They can be crucial partners when navigating the rough waters of institutional change. Likewise, keep city employees and their legal representatives, unions, in the loop. Unions know more about how the work of an organization is done and are key to garnering support for change. In our case, we had court-appointed lawyers in the room as we developed institutional reforms in police practices, policies, and procedures. Sometimes they served as peacekeepers.
Respond immediately to demands from the public for information.
Most often the demands were about the Cincinnati Police Department or the status of the various agreements. Over the course of my tenure there were other police shootings of young African American males. We immediately went into the community to share what happened, what we knew, and what was being done. The mayor, city council members, the police chief, and I stood together and made it very clear police officers would be held accountable for their actions and that the reforms instituted would be followed. We gave regular updates on the status of investigations and our progress in making the systemic and institutional changes agreed to in both the memorandum of agreement and collaborative agreement. It is even better to update the community before they ask. Having a single point of official contact is important, usually the mayor, and ensuring all elected officials have information before it is released to the public are critical.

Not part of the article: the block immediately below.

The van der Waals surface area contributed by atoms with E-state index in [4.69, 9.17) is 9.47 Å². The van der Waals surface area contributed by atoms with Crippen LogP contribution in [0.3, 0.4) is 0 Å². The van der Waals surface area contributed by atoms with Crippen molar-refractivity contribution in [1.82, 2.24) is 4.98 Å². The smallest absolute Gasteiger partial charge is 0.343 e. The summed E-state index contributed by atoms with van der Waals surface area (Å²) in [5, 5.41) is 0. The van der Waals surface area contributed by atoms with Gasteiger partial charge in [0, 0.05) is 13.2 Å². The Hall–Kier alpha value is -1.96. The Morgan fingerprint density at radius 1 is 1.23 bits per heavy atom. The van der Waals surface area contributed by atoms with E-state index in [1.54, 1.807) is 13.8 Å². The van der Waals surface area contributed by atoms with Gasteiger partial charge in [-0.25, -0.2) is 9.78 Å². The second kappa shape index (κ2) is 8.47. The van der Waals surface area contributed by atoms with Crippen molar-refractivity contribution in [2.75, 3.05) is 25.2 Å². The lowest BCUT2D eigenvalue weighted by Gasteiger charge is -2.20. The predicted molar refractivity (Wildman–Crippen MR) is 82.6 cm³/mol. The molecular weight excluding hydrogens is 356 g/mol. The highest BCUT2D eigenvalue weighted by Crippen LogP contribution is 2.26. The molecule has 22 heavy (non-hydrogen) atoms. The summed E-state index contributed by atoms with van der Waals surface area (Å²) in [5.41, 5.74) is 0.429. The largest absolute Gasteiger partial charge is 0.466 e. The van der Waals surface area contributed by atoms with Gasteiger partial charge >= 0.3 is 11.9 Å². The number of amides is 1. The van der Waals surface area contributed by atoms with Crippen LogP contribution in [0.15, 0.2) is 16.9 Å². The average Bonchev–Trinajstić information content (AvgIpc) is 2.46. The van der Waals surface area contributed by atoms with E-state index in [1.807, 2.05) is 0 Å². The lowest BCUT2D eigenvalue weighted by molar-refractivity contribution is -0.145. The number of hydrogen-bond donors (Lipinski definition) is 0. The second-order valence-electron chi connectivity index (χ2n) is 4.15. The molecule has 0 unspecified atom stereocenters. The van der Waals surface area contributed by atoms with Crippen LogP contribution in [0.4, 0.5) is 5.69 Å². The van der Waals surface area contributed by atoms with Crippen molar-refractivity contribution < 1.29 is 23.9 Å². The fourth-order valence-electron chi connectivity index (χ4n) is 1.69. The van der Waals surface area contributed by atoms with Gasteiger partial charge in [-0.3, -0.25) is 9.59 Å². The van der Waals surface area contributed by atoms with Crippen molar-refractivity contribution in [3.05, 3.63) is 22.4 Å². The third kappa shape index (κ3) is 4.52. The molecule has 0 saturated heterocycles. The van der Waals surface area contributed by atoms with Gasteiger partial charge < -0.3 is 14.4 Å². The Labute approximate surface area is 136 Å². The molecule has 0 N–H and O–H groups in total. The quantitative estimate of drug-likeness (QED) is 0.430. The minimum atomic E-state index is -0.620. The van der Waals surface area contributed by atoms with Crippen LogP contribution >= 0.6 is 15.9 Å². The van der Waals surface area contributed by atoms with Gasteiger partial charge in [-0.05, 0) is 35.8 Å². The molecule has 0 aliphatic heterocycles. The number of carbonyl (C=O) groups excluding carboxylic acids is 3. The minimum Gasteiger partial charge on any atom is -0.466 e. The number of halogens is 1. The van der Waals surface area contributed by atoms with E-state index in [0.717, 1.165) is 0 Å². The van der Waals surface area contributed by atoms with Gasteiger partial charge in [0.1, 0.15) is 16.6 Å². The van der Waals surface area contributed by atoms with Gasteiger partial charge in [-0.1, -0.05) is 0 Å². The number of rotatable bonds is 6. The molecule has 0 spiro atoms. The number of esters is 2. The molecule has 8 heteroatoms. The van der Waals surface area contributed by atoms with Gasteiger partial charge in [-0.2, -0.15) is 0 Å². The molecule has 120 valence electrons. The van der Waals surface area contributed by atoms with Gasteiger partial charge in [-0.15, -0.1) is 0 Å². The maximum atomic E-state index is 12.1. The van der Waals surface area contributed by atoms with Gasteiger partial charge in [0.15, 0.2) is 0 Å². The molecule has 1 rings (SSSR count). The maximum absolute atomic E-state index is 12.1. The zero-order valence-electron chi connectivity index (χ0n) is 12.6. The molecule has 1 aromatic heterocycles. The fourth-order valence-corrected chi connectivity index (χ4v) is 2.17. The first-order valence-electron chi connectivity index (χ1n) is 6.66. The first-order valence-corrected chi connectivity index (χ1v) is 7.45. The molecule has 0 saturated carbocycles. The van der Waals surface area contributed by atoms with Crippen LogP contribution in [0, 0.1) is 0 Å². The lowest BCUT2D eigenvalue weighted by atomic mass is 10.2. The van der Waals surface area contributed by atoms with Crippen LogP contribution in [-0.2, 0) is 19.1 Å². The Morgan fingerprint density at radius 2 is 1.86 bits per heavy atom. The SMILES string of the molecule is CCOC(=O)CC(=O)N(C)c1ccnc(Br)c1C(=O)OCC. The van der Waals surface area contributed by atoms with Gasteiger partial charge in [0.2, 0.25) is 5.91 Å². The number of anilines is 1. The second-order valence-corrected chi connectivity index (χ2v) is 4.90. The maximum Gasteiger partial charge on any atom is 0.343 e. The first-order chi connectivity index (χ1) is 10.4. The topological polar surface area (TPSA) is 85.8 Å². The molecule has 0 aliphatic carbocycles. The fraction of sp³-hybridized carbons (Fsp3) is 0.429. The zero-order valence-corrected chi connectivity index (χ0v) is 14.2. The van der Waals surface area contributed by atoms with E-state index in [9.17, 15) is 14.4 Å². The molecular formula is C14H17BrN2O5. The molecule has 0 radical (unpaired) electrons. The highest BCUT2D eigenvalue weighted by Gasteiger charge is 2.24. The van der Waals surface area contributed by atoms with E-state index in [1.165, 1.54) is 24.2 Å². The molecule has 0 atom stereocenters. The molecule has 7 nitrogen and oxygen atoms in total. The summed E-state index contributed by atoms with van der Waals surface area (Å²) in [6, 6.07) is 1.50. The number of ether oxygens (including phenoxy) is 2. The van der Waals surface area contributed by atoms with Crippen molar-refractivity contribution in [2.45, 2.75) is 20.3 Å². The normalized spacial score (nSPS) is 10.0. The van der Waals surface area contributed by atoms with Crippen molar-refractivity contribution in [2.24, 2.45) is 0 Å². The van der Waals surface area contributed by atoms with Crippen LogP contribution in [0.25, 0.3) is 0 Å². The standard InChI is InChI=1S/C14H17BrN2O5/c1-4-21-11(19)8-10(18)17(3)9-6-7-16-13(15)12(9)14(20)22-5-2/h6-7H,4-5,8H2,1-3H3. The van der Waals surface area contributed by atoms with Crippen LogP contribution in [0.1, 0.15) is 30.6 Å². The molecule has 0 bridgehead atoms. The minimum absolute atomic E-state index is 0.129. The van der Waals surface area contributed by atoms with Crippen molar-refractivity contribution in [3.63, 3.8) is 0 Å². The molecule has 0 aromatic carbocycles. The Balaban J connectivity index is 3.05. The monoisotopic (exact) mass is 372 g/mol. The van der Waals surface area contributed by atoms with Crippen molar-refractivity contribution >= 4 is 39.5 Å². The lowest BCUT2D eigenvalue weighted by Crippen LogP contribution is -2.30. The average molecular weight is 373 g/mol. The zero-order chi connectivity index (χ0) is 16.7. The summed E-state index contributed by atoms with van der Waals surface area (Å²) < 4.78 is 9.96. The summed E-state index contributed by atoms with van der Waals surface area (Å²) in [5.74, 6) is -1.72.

Have a clear and consistent message and hold all in the chain of command responsible for what they say and the consequences of their actions.